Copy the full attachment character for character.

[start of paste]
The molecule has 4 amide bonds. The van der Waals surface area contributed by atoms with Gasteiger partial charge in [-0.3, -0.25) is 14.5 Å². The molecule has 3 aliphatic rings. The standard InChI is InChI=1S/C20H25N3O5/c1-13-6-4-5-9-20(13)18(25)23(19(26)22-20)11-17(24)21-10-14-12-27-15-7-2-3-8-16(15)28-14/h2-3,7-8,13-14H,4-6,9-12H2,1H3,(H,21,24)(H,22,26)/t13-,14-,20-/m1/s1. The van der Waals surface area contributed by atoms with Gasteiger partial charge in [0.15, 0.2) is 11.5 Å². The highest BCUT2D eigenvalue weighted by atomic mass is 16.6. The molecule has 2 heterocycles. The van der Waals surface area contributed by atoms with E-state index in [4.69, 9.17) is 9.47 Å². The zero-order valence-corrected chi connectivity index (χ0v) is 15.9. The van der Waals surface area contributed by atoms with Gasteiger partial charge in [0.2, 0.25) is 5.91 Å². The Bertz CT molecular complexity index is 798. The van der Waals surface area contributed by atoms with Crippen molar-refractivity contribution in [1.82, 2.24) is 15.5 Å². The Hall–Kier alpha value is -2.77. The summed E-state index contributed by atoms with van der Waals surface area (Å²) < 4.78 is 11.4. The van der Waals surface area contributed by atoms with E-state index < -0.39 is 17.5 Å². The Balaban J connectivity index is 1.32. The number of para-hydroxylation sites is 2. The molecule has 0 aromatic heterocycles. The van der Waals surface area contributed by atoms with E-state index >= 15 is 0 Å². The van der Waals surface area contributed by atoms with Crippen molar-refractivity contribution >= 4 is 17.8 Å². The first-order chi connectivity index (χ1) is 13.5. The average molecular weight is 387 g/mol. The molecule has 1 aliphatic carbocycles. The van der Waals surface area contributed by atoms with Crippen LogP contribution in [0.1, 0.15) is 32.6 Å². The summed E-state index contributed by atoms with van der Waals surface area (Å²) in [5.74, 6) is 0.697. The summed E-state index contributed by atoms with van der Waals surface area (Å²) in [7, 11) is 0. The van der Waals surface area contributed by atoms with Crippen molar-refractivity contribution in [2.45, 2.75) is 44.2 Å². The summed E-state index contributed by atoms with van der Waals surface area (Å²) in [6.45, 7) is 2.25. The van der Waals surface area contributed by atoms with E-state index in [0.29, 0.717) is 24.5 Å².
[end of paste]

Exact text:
The molecule has 4 amide bonds. The van der Waals surface area contributed by atoms with Gasteiger partial charge in [-0.3, -0.25) is 14.5 Å². The molecule has 3 aliphatic rings. The standard InChI is InChI=1S/C20H25N3O5/c1-13-6-4-5-9-20(13)18(25)23(19(26)22-20)11-17(24)21-10-14-12-27-15-7-2-3-8-16(15)28-14/h2-3,7-8,13-14H,4-6,9-12H2,1H3,(H,21,24)(H,22,26)/t13-,14-,20-/m1/s1. The van der Waals surface area contributed by atoms with Gasteiger partial charge in [0.15, 0.2) is 11.5 Å². The highest BCUT2D eigenvalue weighted by atomic mass is 16.6. The molecule has 2 heterocycles. The van der Waals surface area contributed by atoms with E-state index in [4.69, 9.17) is 9.47 Å². The zero-order valence-corrected chi connectivity index (χ0v) is 15.9. The van der Waals surface area contributed by atoms with Gasteiger partial charge in [0.2, 0.25) is 5.91 Å². The Bertz CT molecular complexity index is 798. The van der Waals surface area contributed by atoms with Crippen molar-refractivity contribution in [1.82, 2.24) is 15.5 Å². The Hall–Kier alpha value is -2.77. The summed E-state index contributed by atoms with van der Waals surface area (Å²) < 4.78 is 11.4. The van der Waals surface area contributed by atoms with E-state index < -0.39 is 17.5 Å². The Balaban J connectivity index is 1.32. The number of para-hydroxylation sites is 2. The molecule has 0 aromatic heterocycles. The van der Waals surface area contributed by atoms with E-state index >= 15 is 0 Å². The van der Waals surface area contributed by atoms with Crippen molar-refractivity contribution >= 4 is 17.8 Å². The first-order chi connectivity index (χ1) is 13.5. The average molecular weight is 387 g/mol. The molecule has 1 aliphatic carbocycles. The van der Waals surface area contributed by atoms with Crippen LogP contribution in [0.1, 0.15) is 32.6 Å². The summed E-state index contributed by atoms with van der Waals surface area (Å²) in [5.74, 6) is 0.697. The summed E-state index contributed by atoms with van der Waals surface area (Å²) in [7, 11) is 0. The van der Waals surface area contributed by atoms with Crippen molar-refractivity contribution in [2.45, 2.75) is 44.2 Å². The summed E-state index contributed by atoms with van der Waals surface area (Å²) in [6.45, 7) is 2.25. The van der Waals surface area contributed by atoms with E-state index in [0.29, 0.717) is 24.5 Å².